Try to eke out gambling behaviour in financial data with an eye to regulation.
Financial Gambling
ZSV Zürich
Broad construct
Modelling impulsivity
Mechanistically model impulsivity across the axes of
perception
and
decision-making
.
cut for time?
Apply the field of cognitive modelling to clinical applications and diagnosis
Translational neuromodeling
What does this entail?
Barratt Impulsiveness Scale (BIS)
Current approaches
Create a new,
naturalistic behavioural paradigm
: in our case, we choose gambling.
Observe
Model the mechanism behind an impulsive action from the pespective of
aberrant

learning
or
aberrant decision-making
. Characterise subjects based on model parameters.
Model
Cross-check our modelling results with the industry gold standard, the
BIS
.
Validate
Scaling likelihood, P(D|H) by belief, P(H), or the
prior
The problem to tackle:
What does our model of the world look like?
Given data
D
,
how probable is our hypothesis,
H
?
Generative models and inference
The answer: Bayes
likelihood
prior
model evidence
posterior
Hierarchical Gaussian Filters: Perception
sensory input
input perception
volatility of perception: ,
"self" perception:
win/loss (gross)-binary
win/loss (net)-binary
overlearning-binary
full performance-cont
machine performance-cont
Perceptual axis:
Hierarchical Gaussian Filters: Decision-making
Softmax-binary response function on second-level mean, which is the prediction of the perceived variable on trial t+1

Free parameter:
beta
, controls curvature
bet (min/max)
switching bets
switching bets, switching machines
switching bets, switching machines and gamble option
all switches (switching bets, switching machines, cashing out, gamble option)
Response axis (all binary)
External Validation:
Minimum free energy
Maximum sensitivity
Players track gross win/loss
Switching behaviour is most informative
Meaning:
Cluster differences:
Clustering
Interpretation
Impulsivity as
exploration
Nesters
Foragers
Along the lines of risk-taking and novelty-seeking, the subgroups we unearth separate those who explore their environments and those who do not.
Clusters
Supplementary Material
48 healthy male volunteers at the Max Planck Institute, Cologne
Course of Experiment:
Experimental readouts:
Participants
-Barratt Impulsiveness Scale (BIS)
-UPPS Impulsive Behaviour Scale
-Temporal Discounting Task
External Measures
Impulsivity
-Beck Depression Inventory (BDI)
-Sensation Seeking Scale (SSS)
-Sensetivity to Reward and
Punishment (SPSRQ)
Sensation-seeking
-Barratt Impulsiveness Scale (BIS)
-UPPS Impulsive Behaviour Scale
-Temporal Discounting Task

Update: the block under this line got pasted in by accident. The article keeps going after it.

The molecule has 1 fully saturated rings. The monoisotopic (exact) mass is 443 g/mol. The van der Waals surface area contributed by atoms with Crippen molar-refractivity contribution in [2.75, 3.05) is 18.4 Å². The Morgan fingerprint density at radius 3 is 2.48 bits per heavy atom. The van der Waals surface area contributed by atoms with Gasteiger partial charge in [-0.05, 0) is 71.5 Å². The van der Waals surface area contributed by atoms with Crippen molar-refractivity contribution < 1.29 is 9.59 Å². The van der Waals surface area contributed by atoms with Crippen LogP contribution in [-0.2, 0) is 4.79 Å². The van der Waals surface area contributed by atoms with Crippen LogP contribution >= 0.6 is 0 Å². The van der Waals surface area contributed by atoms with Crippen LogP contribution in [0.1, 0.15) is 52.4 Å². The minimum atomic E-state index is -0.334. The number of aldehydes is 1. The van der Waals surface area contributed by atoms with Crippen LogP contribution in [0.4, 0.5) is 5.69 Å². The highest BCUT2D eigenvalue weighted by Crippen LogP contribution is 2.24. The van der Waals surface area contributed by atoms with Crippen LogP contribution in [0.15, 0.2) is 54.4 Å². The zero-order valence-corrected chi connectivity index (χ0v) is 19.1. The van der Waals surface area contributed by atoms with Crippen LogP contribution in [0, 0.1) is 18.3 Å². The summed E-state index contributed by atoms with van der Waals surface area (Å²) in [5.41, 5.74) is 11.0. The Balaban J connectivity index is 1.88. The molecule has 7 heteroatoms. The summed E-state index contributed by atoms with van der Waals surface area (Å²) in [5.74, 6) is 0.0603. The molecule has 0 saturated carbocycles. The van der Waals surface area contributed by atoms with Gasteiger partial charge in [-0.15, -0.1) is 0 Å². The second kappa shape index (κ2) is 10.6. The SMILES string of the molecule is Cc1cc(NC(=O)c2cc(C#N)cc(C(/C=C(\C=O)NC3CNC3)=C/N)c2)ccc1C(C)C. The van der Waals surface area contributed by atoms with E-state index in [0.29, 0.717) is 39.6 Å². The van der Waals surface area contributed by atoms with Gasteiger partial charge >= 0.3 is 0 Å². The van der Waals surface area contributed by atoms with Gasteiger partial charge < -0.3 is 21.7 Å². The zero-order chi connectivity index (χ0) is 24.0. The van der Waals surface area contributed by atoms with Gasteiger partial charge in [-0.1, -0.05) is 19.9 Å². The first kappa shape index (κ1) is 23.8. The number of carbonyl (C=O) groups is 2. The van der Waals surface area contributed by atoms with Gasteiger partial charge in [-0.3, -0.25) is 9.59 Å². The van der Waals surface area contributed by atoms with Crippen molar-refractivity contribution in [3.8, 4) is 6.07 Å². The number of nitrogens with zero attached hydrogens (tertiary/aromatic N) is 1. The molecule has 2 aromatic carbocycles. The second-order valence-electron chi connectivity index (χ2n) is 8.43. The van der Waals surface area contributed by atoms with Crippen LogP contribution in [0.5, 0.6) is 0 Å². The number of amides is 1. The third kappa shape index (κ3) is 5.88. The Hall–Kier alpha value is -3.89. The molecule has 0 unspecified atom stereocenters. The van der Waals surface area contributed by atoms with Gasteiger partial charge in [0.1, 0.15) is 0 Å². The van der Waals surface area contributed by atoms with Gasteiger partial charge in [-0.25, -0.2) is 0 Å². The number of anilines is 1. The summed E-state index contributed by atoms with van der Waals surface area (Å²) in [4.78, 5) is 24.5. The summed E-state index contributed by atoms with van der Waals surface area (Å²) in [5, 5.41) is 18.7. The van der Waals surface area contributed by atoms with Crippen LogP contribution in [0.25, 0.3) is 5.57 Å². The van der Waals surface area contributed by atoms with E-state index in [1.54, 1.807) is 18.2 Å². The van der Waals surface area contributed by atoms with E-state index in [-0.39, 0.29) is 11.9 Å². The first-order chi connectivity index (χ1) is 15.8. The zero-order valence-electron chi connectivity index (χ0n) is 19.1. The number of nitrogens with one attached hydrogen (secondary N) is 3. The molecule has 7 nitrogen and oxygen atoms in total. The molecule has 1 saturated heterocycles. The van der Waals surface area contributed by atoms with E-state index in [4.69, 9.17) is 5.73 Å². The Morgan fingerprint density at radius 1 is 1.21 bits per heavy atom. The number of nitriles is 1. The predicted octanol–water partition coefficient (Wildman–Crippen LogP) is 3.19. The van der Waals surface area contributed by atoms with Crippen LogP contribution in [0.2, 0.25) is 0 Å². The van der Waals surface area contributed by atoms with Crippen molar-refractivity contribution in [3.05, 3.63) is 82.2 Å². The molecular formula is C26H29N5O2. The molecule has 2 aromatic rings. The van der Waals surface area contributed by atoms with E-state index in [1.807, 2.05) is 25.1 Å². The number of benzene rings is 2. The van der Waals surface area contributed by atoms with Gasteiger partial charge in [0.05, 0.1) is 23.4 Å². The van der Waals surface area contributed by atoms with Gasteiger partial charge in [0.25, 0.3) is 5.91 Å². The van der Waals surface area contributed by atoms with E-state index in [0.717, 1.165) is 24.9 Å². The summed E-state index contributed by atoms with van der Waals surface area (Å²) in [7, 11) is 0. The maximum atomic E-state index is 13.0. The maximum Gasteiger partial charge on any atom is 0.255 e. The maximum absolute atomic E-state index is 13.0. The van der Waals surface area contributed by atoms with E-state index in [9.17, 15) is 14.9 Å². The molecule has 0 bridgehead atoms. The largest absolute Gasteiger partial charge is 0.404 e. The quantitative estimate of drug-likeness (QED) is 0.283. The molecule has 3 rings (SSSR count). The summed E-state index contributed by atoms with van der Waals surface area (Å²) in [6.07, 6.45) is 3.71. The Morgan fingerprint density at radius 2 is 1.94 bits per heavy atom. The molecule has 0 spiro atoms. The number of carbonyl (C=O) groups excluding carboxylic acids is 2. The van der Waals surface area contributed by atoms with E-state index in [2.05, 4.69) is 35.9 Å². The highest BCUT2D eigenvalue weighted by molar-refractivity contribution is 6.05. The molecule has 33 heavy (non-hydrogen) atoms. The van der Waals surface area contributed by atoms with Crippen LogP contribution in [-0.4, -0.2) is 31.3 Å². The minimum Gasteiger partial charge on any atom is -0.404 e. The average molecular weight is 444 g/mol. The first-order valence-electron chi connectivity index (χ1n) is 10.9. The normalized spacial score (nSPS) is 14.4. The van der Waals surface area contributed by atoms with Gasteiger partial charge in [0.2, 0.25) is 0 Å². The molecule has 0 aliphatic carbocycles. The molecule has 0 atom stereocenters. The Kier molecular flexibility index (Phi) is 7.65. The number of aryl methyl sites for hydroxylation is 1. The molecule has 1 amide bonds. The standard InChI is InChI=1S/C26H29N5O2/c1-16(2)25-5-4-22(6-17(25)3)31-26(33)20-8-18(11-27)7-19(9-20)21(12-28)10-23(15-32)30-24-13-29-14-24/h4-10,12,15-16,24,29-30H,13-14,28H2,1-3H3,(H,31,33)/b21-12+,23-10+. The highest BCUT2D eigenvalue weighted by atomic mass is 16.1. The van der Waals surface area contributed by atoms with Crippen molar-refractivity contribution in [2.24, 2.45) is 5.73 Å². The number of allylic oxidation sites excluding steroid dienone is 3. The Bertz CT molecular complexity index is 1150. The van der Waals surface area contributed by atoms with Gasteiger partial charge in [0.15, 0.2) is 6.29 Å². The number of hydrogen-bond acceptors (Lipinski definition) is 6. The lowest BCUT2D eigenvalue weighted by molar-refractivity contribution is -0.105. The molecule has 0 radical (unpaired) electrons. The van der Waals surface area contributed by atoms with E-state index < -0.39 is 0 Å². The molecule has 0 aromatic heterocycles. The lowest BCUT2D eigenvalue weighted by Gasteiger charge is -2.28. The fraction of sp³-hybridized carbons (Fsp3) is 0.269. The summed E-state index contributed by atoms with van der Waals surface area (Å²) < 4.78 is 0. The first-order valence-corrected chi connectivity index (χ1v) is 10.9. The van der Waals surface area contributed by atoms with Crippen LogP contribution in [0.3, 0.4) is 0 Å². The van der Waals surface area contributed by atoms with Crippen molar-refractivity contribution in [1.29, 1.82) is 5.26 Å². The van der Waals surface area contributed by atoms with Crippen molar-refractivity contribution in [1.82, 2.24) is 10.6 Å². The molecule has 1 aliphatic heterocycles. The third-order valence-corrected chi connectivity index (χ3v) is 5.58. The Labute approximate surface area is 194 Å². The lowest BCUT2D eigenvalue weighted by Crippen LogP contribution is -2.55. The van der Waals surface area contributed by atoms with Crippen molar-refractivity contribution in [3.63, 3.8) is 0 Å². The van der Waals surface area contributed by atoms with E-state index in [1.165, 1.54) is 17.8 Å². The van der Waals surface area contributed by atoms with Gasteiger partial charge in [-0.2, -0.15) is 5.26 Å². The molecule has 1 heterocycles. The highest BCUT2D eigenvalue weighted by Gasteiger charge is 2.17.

Addiction
-Cambridge Gambling Task (CGT)
-TNU Slot-machine Game
Gambling
Subject data:
Subject interaction:
Variable 1
Variable 2
Correlation
Bet variance
Bet variance
Bet mean
Bet switches
Cashout
Gamble %
Bet mean
Gamble %
Bet mean
Machine Switch %
0.4187*
0.4892*
0.0525
0.1172
0.4604*
Questionnaire Readout:
Barratt Impulsiveness Scale
Variable 1
Variable 2
Correlation
Bet variance
Bet Mean
Bet Switches
Gamble Pct
Machine Switches
Cashout
BIS Total
BIS Total
BIS Total
BIS Total
BIS Total
BIS Total
0.4514*
0.1510*
0.4664*
0.3430*
0.4604*
0.2227
Overview of Topic
Underlying structure:
The trace contains:
true wins
true losses
fake wins
near misses

The structure of the trace is as follows:
1. losing streak
2. section high in fake wins
3. section high in non-sequential losses
4. section high in true wins
Simulations
Trace characteristics:
Return to Player (RTP):
(sum of all wins - sum of all losses)/total bet amount

Minimum requirement of 75% RTP (GLI LLC) --> our trace has a 90% RTP
Return to Player:
Clustering
Selecting the optimal number of clusters
FE comparison
Sensitivity analysis
Model Selection
Indep Var
Dependent Var
R-squared
Bet Switch %
Machine Switch %
Cashout %
0.0432
0.0197
0.0301
0.3486
0.4316
0.3477
omega
theta
beta
Regressions with paradigm readouts
-0.0000
-0.0224
0.0083
-0.0180
-0.0093
-0.0265
Indep Var
Dependent Var
R-squared
BIS Total
1.2656
0.2484
omega
theta
beta
0.9169
-3.3033
Regression with model parameters
Regressions
Experimental Procedure
- 48 healthy male volunteers
- Max Planck Institute, Cologne
- Took paradigm and a suite of
questionnaires, namely, the BIS
- Order: paradigm 1st, BIS 2nd
Belief Scaling
2nd level variance
3rd level
variance
probability of win
prior belief of machine
posterior belief of win
Exploitation
Exploration
BIS Threshold:
74
Low theta, high omega: high variable uncertainty but stronger belief in own inference.
Low theta, low omega: no uncertainty, no need to explore.
Parameter-based clustering on perceptual parameters omega and theta.
Same mean? 2-sample T-test: p-val 0.0014
Idenitical distributions? Man-Whitney-Wilcoxon: p-val 0.0002
Why impulsivity?
Full transcript